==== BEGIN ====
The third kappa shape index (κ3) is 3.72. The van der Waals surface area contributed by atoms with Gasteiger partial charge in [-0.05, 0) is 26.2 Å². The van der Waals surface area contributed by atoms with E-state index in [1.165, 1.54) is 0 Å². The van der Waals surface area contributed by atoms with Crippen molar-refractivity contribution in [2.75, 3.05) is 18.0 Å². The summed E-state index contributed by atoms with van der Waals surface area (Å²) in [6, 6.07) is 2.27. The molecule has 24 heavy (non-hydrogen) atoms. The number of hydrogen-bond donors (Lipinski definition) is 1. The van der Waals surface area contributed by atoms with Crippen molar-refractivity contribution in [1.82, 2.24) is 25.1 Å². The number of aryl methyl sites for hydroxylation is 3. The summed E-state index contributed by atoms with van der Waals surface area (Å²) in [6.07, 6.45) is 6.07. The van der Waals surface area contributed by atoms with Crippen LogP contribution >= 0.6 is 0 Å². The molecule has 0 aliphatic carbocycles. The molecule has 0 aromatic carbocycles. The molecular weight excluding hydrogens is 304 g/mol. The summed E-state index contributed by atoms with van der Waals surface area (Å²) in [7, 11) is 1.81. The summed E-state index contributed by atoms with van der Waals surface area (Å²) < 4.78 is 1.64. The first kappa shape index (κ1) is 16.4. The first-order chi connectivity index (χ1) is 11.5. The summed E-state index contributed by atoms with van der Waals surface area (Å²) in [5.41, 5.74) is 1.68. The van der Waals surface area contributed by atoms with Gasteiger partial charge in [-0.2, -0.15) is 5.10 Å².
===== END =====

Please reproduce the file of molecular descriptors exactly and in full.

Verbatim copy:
The third kappa shape index (κ3) is 3.72. The van der Waals surface area contributed by atoms with Gasteiger partial charge in [-0.05, 0) is 26.2 Å². The van der Waals surface area contributed by atoms with E-state index in [1.165, 1.54) is 0 Å². The van der Waals surface area contributed by atoms with Crippen molar-refractivity contribution in [2.75, 3.05) is 18.0 Å². The summed E-state index contributed by atoms with van der Waals surface area (Å²) in [6, 6.07) is 2.27. The molecule has 24 heavy (non-hydrogen) atoms. The number of hydrogen-bond donors (Lipinski definition) is 1. The van der Waals surface area contributed by atoms with Crippen molar-refractivity contribution in [1.82, 2.24) is 25.1 Å². The number of aryl methyl sites for hydroxylation is 3. The summed E-state index contributed by atoms with van der Waals surface area (Å²) in [6.07, 6.45) is 6.07. The van der Waals surface area contributed by atoms with Crippen LogP contribution >= 0.6 is 0 Å². The molecule has 0 aliphatic carbocycles. The molecule has 0 aromatic carbocycles. The molecular weight excluding hydrogens is 304 g/mol. The summed E-state index contributed by atoms with van der Waals surface area (Å²) in [7, 11) is 1.81. The summed E-state index contributed by atoms with van der Waals surface area (Å²) < 4.78 is 1.64. The first kappa shape index (κ1) is 16.4. The first-order chi connectivity index (χ1) is 11.5. The summed E-state index contributed by atoms with van der Waals surface area (Å²) in [5.41, 5.74) is 1.68. The van der Waals surface area contributed by atoms with Gasteiger partial charge in [-0.2, -0.15) is 5.10 Å².